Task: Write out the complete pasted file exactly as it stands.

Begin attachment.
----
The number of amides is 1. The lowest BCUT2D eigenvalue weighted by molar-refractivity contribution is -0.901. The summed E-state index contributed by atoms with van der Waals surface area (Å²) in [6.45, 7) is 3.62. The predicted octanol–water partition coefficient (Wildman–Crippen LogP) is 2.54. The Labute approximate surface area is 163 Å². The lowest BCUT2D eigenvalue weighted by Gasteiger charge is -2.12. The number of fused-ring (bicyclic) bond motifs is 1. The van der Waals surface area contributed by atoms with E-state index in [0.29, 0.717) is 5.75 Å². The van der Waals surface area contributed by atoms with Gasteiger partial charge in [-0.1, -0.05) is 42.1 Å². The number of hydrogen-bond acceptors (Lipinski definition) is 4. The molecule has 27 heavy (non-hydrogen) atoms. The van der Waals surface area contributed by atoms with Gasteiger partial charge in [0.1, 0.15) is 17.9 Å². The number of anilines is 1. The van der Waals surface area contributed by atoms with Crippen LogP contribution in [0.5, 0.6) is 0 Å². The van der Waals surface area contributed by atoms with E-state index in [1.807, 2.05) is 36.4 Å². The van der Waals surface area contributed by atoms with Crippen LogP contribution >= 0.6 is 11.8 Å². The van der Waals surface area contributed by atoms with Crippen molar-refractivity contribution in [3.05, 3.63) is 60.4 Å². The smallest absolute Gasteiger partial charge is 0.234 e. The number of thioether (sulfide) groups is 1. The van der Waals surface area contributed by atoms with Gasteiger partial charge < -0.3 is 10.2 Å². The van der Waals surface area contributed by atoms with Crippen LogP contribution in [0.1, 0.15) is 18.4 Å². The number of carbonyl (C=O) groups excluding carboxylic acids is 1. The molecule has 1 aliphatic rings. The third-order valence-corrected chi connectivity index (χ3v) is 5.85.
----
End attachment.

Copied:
The number of amides is 1. The lowest BCUT2D eigenvalue weighted by molar-refractivity contribution is -0.901. The summed E-state index contributed by atoms with van der Waals surface area (Å²) in [6.45, 7) is 3.62. The predicted octanol–water partition coefficient (Wildman–Crippen LogP) is 2.54. The Labute approximate surface area is 163 Å². The lowest BCUT2D eigenvalue weighted by Gasteiger charge is -2.12. The number of fused-ring (bicyclic) bond motifs is 1. The van der Waals surface area contributed by atoms with E-state index in [0.29, 0.717) is 5.75 Å². The van der Waals surface area contributed by atoms with Gasteiger partial charge in [-0.1, -0.05) is 42.1 Å². The number of hydrogen-bond acceptors (Lipinski definition) is 4. The molecule has 27 heavy (non-hydrogen) atoms. The van der Waals surface area contributed by atoms with Gasteiger partial charge in [0.1, 0.15) is 17.9 Å². The number of anilines is 1. The van der Waals surface area contributed by atoms with Crippen LogP contribution in [0.5, 0.6) is 0 Å². The van der Waals surface area contributed by atoms with E-state index in [1.807, 2.05) is 36.4 Å². The van der Waals surface area contributed by atoms with Crippen LogP contribution >= 0.6 is 11.8 Å². The van der Waals surface area contributed by atoms with Crippen molar-refractivity contribution in [3.05, 3.63) is 60.4 Å². The smallest absolute Gasteiger partial charge is 0.234 e. The number of thioether (sulfide) groups is 1. The van der Waals surface area contributed by atoms with Gasteiger partial charge < -0.3 is 10.2 Å². The van der Waals surface area contributed by atoms with Crippen LogP contribution in [0.1, 0.15) is 18.4 Å². The number of carbonyl (C=O) groups excluding carboxylic acids is 1. The molecule has 1 aliphatic rings. The third-order valence-corrected chi connectivity index (χ3v) is 5.85.